1. Read: sources, lecture and seminar notes, essays by friends (they’ve done the leg work already, might as well make the most of it and share the academic love, am I right?) and Wikipedia if all else fails.
  2. Write: summaries of the topics or theories, which are generally messy.
  3. Convert: into clearer mind maps or well-spaced documents.
  4. Condense: into even smaller bite-sized phrases or prompts that are easier to remember.
  5. Rinse and repeat: as many times as required.

It’s all just a process of reduction really. It works for me, but I know there are countless methods and approaches out there. However, the long and short of it is, I’m pretty fed up with it now.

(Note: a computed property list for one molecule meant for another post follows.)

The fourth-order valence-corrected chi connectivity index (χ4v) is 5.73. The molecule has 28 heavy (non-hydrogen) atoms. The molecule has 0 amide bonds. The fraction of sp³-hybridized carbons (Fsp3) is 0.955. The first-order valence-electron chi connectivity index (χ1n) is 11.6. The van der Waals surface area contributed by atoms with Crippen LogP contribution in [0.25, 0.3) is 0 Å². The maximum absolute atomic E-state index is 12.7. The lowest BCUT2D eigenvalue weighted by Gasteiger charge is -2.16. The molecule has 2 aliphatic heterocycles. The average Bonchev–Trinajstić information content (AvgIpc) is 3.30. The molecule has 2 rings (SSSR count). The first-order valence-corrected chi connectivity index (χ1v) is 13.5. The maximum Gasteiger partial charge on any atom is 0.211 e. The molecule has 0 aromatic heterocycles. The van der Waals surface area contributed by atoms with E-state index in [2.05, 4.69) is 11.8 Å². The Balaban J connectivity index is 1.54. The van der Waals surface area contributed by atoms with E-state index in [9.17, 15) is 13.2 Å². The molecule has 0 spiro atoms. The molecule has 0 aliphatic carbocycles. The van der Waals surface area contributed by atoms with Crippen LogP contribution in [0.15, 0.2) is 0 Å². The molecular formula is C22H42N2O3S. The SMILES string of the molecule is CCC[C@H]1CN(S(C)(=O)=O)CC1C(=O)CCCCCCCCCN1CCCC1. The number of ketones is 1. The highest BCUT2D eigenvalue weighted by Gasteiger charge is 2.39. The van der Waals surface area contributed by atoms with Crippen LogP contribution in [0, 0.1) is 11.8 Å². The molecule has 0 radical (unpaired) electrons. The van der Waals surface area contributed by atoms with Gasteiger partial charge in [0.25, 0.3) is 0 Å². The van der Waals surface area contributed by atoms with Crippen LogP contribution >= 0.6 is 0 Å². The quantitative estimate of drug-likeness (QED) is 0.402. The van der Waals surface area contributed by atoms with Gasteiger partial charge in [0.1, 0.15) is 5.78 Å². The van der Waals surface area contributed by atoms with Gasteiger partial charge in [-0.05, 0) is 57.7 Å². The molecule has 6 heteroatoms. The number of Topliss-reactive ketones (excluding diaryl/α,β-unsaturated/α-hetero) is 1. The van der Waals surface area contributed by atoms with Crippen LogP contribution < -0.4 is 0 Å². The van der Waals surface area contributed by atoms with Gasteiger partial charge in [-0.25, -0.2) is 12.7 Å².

Nevertheless, not all is doom and gloom or exam-induced pessimism.

The next stage of my year abroad preparation is completed: they’ve let me in!! I had my meeting at the US embassy yesterday, and my J1 visa to be an exchange student was approved. I had originally planned to write about the process, but reading about this couple whose internet antics got them barred from entry into the US, I’m not so keen any more. It seems like caution and toeing the line is the name of the game for the foreseeable future, and there are some topics best avoided. As the article says, it’s advisable to ‘never do anything to raise “concern or suspicion in any way”‘. But isn’t that sad? Even as I type, I feel paranoid about each word I write. Am I being flagged up on some distant Homeland Security system, just for typing the words “US embassy”? (*Cough* First Amendment *Cough*)Who knows. Not to sound melodramatic or overly clichéd, but Big Brother really is watching you guys. Don’t forget it.

Still, I’m relieved to have completed one of the longer, more complicated stages of my year abroad preparation. I survived the bureaucracy: California is on step closer baby!